:1-4† Looking for signs
:1† Pharisees ... Sadducees
This is the first time in Matthew that we see these two parties together.
Traditionally, these were the opposites in the Jewish religion.
The Pharisees were the conservatives, believing in the inspiration of the Law, word for word, obeying every letter of the Law, and believing in things like miracles and angels.
The Sadducees were the liberals.† They didn't believe in things like miracles.† They weren't so legalistic about obeying the Law, they tended to be the ones in the leadership.
But since they both hate Jesus, they're working together.
:1† and tempting desired him
They tested him by asking of him ...
Sometimes the word translated here as "tempt" (peirazo) means to tempt to evil, but it also means (as it does here), to test someone to see how they're going to react.
lit, "to be sad or sorrowful", here the idea that the clouds were sad or "threatening"
:3† ye can discern the face of the sky
Note that Jesus said that both skies were red, but one in the evening, one in the morning.
But the people could tell how one thing meant this and the other something else.
Red sky at sunset meant calm weather ahead.
Red sky and clouds in morning means rain.
:3† can ye not discern the signs of the times?
These Pharisees and Sadducees could tell the weather, but they were ignorant of the very obvious things that Jesus was doing.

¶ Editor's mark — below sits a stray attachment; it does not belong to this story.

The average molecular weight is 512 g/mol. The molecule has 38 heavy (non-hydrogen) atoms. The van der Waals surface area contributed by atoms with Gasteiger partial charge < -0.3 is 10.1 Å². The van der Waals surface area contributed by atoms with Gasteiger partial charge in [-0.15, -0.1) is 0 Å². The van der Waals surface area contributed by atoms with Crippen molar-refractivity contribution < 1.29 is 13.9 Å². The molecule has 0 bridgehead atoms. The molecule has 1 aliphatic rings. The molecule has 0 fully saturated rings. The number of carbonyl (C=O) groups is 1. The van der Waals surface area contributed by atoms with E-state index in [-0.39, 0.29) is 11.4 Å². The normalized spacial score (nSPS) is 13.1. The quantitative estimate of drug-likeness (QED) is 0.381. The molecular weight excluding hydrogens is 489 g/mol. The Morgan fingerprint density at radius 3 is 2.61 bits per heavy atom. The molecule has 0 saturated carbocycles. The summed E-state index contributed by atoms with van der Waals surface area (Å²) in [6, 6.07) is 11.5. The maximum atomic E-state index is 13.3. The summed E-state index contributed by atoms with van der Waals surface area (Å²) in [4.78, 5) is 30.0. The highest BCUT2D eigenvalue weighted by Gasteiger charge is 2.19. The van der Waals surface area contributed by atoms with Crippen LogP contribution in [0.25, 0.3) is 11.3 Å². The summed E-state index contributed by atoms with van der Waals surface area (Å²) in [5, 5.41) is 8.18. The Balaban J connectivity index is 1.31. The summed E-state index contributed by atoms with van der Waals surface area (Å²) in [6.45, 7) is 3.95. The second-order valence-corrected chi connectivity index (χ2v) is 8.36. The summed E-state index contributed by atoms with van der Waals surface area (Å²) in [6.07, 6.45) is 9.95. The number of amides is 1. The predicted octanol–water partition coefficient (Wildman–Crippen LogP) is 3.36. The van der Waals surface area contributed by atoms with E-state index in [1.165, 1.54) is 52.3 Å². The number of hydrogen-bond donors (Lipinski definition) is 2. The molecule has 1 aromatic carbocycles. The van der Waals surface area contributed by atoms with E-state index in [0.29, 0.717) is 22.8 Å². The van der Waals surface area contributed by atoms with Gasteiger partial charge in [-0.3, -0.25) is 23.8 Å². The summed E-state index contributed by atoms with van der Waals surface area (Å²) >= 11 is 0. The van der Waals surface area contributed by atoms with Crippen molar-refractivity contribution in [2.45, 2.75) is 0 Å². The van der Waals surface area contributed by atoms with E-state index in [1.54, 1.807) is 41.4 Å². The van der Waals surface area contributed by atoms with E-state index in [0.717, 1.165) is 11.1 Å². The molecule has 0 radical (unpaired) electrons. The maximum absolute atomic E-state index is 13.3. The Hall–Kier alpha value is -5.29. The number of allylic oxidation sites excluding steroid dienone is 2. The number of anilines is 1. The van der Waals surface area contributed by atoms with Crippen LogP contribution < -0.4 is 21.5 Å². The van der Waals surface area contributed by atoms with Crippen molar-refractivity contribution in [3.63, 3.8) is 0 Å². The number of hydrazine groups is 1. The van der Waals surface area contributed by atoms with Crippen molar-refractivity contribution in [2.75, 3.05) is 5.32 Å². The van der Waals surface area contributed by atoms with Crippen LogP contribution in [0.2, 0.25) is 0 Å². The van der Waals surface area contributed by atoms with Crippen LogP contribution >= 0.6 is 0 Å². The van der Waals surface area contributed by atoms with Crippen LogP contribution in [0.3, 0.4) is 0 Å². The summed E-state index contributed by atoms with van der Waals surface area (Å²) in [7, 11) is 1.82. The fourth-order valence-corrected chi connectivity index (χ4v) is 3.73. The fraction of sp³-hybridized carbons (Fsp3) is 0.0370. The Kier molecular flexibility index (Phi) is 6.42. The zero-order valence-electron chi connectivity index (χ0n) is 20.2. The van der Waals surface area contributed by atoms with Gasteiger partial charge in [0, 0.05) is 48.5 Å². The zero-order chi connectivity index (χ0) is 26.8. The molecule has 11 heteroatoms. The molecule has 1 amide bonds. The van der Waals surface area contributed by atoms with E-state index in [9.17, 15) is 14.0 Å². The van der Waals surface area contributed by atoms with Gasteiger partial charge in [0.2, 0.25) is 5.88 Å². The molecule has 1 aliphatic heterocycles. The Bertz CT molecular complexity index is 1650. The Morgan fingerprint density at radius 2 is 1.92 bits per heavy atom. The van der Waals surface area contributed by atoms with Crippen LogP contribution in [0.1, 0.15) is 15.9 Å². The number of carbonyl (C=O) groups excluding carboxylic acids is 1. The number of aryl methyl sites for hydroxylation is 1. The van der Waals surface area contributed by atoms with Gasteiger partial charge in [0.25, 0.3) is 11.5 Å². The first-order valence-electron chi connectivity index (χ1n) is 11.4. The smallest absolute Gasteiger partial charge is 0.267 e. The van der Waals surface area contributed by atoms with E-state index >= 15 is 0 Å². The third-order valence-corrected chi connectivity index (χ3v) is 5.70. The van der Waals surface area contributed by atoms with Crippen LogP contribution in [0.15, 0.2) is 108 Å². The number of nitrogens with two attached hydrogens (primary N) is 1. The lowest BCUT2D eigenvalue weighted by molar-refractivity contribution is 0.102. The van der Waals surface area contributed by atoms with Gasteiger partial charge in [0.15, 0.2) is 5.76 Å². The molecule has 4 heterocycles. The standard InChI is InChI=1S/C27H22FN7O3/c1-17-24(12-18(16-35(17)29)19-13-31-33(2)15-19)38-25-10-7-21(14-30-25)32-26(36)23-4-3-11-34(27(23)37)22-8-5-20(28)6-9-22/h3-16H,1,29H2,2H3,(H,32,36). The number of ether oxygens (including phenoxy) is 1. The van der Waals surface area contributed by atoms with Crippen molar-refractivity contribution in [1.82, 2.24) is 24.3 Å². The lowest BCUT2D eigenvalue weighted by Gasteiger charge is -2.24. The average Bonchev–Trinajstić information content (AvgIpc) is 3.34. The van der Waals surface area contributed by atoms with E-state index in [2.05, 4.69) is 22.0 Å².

Remember that Jesus had encouraged John while in prison by reminding Him that certain prophecies in Isaiah were being fulfilled (Matt.11)
Here are these religious leaders who want more than Jesus has already given them.
:4† a wicked and adulterous generation seeketh after a sign
Jesus has already said this once:
Matthew 12:39-AV But he answered and said unto them, An evil and adulterous generation seeketh after a sign; and there shall no sign be given to it, but the sign of the prophet Jonas:
Don't be looking for signs.
Some people say they won't believe unless they have a sign, but that's probably not really true.
We saw Jesus rebuke several cities in Matthew 11 for not repenting, and He did all kind of signs and wonders in their midst.
:5-12† Pharisee and Sadducee Leaven
:7† they reasoned among themselves ...
The disciples are having a hard time figuring out what Jesus is trying to say.
Rather than asking Him, they try to figure it out by themselves, and incorrectly at that.
They're thinking to themselves,† "Gee, what did He mean by leaven?"† "Is He talking about bread because we're out of bread and have to go get some?"
:9† Do ye not yet understand, neither remember the five loaves ...
Jesus is bringing up the fact that they apparently have short memories.
:12† but of the doctrine of the Pharisees ...
What Jesus meant by "leaven" was "doctrine".
He was warning them to be careful about the things that the Pharisees and Sadducees were teaching.
A note about symbolism:
We are often taught that symbols in the Bible are consistent, that once something is representative of something else, that it will always be that thing.
What I'm going to say isn't meant to throw out any over all idea of consistency in interpretation, but we should be reasonable too.
Jesus gives us an interpretation of "leaven" that is different from what we usually see leaven as.
We usually see leaven as "sin".
1Corinthians 5:7-AV Purge out therefore the old leaven, that ye may be a new lump, as ye are unleavened. For even Christ our passover is sacrificed for us: